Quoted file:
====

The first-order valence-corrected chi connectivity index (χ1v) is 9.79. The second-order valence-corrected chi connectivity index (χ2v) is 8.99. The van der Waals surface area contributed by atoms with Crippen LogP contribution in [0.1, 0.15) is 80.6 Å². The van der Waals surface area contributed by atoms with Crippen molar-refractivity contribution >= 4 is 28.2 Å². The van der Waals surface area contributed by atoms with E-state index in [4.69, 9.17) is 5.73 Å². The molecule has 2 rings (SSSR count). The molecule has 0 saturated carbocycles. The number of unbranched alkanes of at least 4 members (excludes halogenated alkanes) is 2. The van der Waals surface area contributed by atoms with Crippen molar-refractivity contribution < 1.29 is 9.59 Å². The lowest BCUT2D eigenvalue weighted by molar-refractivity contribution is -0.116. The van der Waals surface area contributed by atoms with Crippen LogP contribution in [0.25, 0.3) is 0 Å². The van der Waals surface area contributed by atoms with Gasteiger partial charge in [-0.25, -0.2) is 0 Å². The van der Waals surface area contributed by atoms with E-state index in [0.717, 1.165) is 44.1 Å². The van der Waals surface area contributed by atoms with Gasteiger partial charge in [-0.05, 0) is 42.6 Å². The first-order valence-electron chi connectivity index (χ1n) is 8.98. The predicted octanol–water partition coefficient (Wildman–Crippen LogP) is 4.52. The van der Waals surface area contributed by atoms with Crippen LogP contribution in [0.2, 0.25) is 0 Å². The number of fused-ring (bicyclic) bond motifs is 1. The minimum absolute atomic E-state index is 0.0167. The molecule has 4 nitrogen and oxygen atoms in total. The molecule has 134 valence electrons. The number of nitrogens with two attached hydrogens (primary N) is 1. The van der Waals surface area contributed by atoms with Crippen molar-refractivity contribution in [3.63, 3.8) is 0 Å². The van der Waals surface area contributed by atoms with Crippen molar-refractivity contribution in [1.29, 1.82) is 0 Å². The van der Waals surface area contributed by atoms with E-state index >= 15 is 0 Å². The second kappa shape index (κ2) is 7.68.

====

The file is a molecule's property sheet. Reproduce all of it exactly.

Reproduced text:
The first-order valence-corrected chi connectivity index (χ1v) is 9.79. The second-order valence-corrected chi connectivity index (χ2v) is 8.99. The van der Waals surface area contributed by atoms with Crippen LogP contribution in [0.1, 0.15) is 80.6 Å². The van der Waals surface area contributed by atoms with Crippen molar-refractivity contribution >= 4 is 28.2 Å². The van der Waals surface area contributed by atoms with E-state index in [4.69, 9.17) is 5.73 Å². The molecule has 2 rings (SSSR count). The molecule has 0 saturated carbocycles. The number of unbranched alkanes of at least 4 members (excludes halogenated alkanes) is 2. The van der Waals surface area contributed by atoms with Crippen molar-refractivity contribution < 1.29 is 9.59 Å². The lowest BCUT2D eigenvalue weighted by molar-refractivity contribution is -0.116. The van der Waals surface area contributed by atoms with Crippen LogP contribution in [0.25, 0.3) is 0 Å². The van der Waals surface area contributed by atoms with Gasteiger partial charge in [-0.25, -0.2) is 0 Å². The van der Waals surface area contributed by atoms with E-state index in [0.717, 1.165) is 44.1 Å². The van der Waals surface area contributed by atoms with Gasteiger partial charge in [-0.05, 0) is 42.6 Å². The first-order valence-electron chi connectivity index (χ1n) is 8.98. The predicted octanol–water partition coefficient (Wildman–Crippen LogP) is 4.52. The van der Waals surface area contributed by atoms with Crippen LogP contribution in [0.2, 0.25) is 0 Å². The number of fused-ring (bicyclic) bond motifs is 1. The minimum absolute atomic E-state index is 0.0167. The molecule has 4 nitrogen and oxygen atoms in total. The molecule has 134 valence electrons. The number of nitrogens with two attached hydrogens (primary N) is 1. The van der Waals surface area contributed by atoms with Crippen molar-refractivity contribution in [3.63, 3.8) is 0 Å². The van der Waals surface area contributed by atoms with Crippen molar-refractivity contribution in [1.29, 1.82) is 0 Å². The van der Waals surface area contributed by atoms with E-state index >= 15 is 0 Å². The second kappa shape index (κ2) is 7.68.